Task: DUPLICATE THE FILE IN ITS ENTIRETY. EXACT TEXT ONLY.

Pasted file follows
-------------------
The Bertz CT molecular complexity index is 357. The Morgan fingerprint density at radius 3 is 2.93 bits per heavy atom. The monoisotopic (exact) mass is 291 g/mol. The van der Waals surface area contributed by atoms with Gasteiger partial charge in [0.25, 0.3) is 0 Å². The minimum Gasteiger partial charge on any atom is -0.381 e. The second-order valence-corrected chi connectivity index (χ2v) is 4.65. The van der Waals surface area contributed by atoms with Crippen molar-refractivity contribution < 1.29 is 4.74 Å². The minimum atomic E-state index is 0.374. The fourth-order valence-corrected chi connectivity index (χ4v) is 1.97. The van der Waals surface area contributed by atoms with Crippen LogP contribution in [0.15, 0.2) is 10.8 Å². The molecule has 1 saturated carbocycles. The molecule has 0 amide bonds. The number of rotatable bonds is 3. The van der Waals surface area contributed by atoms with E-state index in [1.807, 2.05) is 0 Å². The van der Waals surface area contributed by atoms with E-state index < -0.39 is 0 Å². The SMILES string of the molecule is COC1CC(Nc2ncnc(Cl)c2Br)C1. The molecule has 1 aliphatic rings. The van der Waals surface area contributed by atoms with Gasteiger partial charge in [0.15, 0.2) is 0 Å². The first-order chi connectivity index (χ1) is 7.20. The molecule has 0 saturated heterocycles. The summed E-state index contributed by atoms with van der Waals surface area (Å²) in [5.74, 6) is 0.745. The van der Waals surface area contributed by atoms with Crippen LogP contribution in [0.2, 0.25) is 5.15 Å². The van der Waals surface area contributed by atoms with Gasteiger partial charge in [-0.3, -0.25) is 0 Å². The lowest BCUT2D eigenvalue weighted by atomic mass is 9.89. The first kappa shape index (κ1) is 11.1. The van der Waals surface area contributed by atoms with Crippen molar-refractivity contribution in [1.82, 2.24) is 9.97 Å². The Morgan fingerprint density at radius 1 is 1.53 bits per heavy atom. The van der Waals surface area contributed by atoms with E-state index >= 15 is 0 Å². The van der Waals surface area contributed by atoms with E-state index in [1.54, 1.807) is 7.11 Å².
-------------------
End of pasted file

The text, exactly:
The Bertz CT molecular complexity index is 357. The Morgan fingerprint density at radius 3 is 2.93 bits per heavy atom. The monoisotopic (exact) mass is 291 g/mol. The van der Waals surface area contributed by atoms with Gasteiger partial charge in [0.25, 0.3) is 0 Å². The minimum Gasteiger partial charge on any atom is -0.381 e. The second-order valence-corrected chi connectivity index (χ2v) is 4.65. The van der Waals surface area contributed by atoms with Crippen molar-refractivity contribution < 1.29 is 4.74 Å². The minimum atomic E-state index is 0.374. The fourth-order valence-corrected chi connectivity index (χ4v) is 1.97. The van der Waals surface area contributed by atoms with Crippen LogP contribution in [0.15, 0.2) is 10.8 Å². The molecule has 1 saturated carbocycles. The molecule has 0 amide bonds. The number of rotatable bonds is 3. The van der Waals surface area contributed by atoms with E-state index in [1.807, 2.05) is 0 Å². The van der Waals surface area contributed by atoms with E-state index < -0.39 is 0 Å². The SMILES string of the molecule is COC1CC(Nc2ncnc(Cl)c2Br)C1. The molecule has 1 aliphatic rings. The van der Waals surface area contributed by atoms with Gasteiger partial charge in [0.15, 0.2) is 0 Å². The first-order chi connectivity index (χ1) is 7.20. The molecule has 0 saturated heterocycles. The summed E-state index contributed by atoms with van der Waals surface area (Å²) in [5.74, 6) is 0.745. The van der Waals surface area contributed by atoms with Crippen LogP contribution in [0.2, 0.25) is 5.15 Å². The van der Waals surface area contributed by atoms with Gasteiger partial charge in [-0.3, -0.25) is 0 Å². The lowest BCUT2D eigenvalue weighted by atomic mass is 9.89. The first kappa shape index (κ1) is 11.1. The van der Waals surface area contributed by atoms with Crippen molar-refractivity contribution in [1.82, 2.24) is 9.97 Å². The Morgan fingerprint density at radius 1 is 1.53 bits per heavy atom. The van der Waals surface area contributed by atoms with E-state index >= 15 is 0 Å². The van der Waals surface area contributed by atoms with E-state index in [1.54, 1.807) is 7.11 Å².